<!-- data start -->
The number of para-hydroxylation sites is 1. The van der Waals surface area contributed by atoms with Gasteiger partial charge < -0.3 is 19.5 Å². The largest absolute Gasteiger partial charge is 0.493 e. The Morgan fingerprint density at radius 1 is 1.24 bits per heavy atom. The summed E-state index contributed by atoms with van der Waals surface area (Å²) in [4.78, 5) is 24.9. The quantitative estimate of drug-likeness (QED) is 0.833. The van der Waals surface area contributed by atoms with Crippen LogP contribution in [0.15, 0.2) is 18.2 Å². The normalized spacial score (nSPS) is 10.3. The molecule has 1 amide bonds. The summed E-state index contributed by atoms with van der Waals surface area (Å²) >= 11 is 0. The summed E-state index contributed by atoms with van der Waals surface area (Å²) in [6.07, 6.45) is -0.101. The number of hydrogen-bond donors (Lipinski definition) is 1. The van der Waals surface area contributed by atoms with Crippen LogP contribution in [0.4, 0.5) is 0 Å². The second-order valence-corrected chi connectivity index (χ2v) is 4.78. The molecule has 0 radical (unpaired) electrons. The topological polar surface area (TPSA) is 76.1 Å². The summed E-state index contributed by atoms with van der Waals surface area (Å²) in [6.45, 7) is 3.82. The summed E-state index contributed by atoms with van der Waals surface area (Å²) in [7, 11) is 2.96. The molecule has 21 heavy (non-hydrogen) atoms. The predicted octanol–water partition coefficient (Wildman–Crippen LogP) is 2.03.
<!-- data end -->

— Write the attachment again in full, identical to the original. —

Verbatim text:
The number of para-hydroxylation sites is 1. The van der Waals surface area contributed by atoms with Gasteiger partial charge < -0.3 is 19.5 Å². The largest absolute Gasteiger partial charge is 0.493 e. The Morgan fingerprint density at radius 1 is 1.24 bits per heavy atom. The summed E-state index contributed by atoms with van der Waals surface area (Å²) in [4.78, 5) is 24.9. The quantitative estimate of drug-likeness (QED) is 0.833. The van der Waals surface area contributed by atoms with Crippen LogP contribution in [0.15, 0.2) is 18.2 Å². The normalized spacial score (nSPS) is 10.3. The molecule has 1 amide bonds. The summed E-state index contributed by atoms with van der Waals surface area (Å²) >= 11 is 0. The summed E-state index contributed by atoms with van der Waals surface area (Å²) in [6.07, 6.45) is -0.101. The number of hydrogen-bond donors (Lipinski definition) is 1. The van der Waals surface area contributed by atoms with Crippen LogP contribution in [0.4, 0.5) is 0 Å². The second-order valence-corrected chi connectivity index (χ2v) is 4.78. The molecule has 0 radical (unpaired) electrons. The topological polar surface area (TPSA) is 76.1 Å². The summed E-state index contributed by atoms with van der Waals surface area (Å²) in [6.45, 7) is 3.82. The summed E-state index contributed by atoms with van der Waals surface area (Å²) in [7, 11) is 2.96. The molecule has 21 heavy (non-hydrogen) atoms. The predicted octanol–water partition coefficient (Wildman–Crippen LogP) is 2.03.